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Comments by YACCS
Monday, July 03, 2006

The O'Brien problem


(Alex Grimm/Reuters)
For ABC/ESPN, a Big TV Audience Gained and Lost
Categories: announcers

As much as everyone makes fun of American TV coverage of the World Cup — including Budweiser ads in the U.K. — it is also true that the ratings for this World Cup are through the roof in the U.S., more than double those of 2002. That’s largely because most of the games in 2002 were on at 5 a.m. or similar ungodly hours, while this year they are on at much more civil times in the morning and afternoon. Still, the numbers are remarkable, for both English-language and Spanish-language telecasts.

The Fort Lauderdale Sun-Sentinel reported Tuesday that Univision’s audience — 1,442,000 households — is up 133 percent from 2002. ABC has averaged 3,739,000 viewers for eight weekend games, up 103 percent from 2002. ESPN’s audience (1,370,000 households) is up 150 percent, and ESPN2’s (938,000 households), is up 66.7 percent.

The big jump in the Spanish-language ratings included the June 10 Mexico-Iran match, which was the No. 1 weekend daytime program among adults 18-34 for any network, Spanish or English. That figure was surpassed by the June 24 Mexico-Argentina game, with an audience of 6.7 million, making it the single largest sportscast among Hispanic viewers ever, including Super Bowls, and the fifth-most-watched Spanish-language telecast of any kind, ever.

On the English-language side, Crain’s Television Week reported on June 19, the U.S.-Czech game was the highest-rated telecast of any kind on ESPN2 so far this year.

But to get the full impact of the increase in viewership, as the Milwaukee Journal-Sentinel noted, you have to add the ABC/ESPN rating to the Univision rating.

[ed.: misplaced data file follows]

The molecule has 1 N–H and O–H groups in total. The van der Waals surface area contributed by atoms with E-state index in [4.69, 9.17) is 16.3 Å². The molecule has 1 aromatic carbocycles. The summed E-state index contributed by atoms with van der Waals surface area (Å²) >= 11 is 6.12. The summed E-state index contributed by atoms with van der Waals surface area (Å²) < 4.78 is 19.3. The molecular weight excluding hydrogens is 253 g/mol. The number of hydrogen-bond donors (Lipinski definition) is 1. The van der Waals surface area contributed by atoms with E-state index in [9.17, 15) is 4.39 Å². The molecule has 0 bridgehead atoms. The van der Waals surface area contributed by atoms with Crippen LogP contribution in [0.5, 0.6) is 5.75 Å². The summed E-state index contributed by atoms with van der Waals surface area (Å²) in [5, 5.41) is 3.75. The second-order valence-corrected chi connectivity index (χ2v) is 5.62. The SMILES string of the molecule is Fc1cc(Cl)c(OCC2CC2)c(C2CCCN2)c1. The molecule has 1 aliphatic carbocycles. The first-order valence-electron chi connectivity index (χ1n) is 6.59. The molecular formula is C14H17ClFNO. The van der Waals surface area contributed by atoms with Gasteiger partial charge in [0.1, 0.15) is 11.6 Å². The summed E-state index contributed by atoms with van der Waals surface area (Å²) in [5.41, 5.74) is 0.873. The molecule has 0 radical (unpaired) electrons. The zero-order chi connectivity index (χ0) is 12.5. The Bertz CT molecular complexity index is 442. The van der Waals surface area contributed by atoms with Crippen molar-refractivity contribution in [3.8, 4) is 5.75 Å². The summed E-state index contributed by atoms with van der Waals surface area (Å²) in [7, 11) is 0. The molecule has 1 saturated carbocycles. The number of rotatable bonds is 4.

“If you take the rating for the U.S.-Italy match on ABC (4.4),” the Journal-Sentinel reported, “and combine it with the Univision rating for the match (1.7), you get a 6.1, which makes it the weekend’s most-watched daytime event, beating the U.S. Open golf tournament and the NASCAR auto race in Michigan.”

The big question is how many English-language viewers are watching Univision. A lot, if you go by the many comments on this blog from non-Spanish-speakers who say they’ve switched to the Spanish-language network from ABC and ESPN. But how many? Crain’s Television Week reports:

This season Univision has been measured as part of the Nielsen Television Index as well as the Nielsen Hispanic Television Index, providing a daily reminder that it draws more viewers than The WB and UPN and that its shows often beat the Big 4 networks in the 18-to-34 demographic.

And while there are yet no hard statistical evidence, there are anecdotal examples of English-speaking viewers opting to watch the Univision broadcast in bars, health clubs and offices.

Four years ago, about 15 million of the 35 million people who watched the World Cup on Univision were non-Spanish speakers, according to a Univision spokesperson.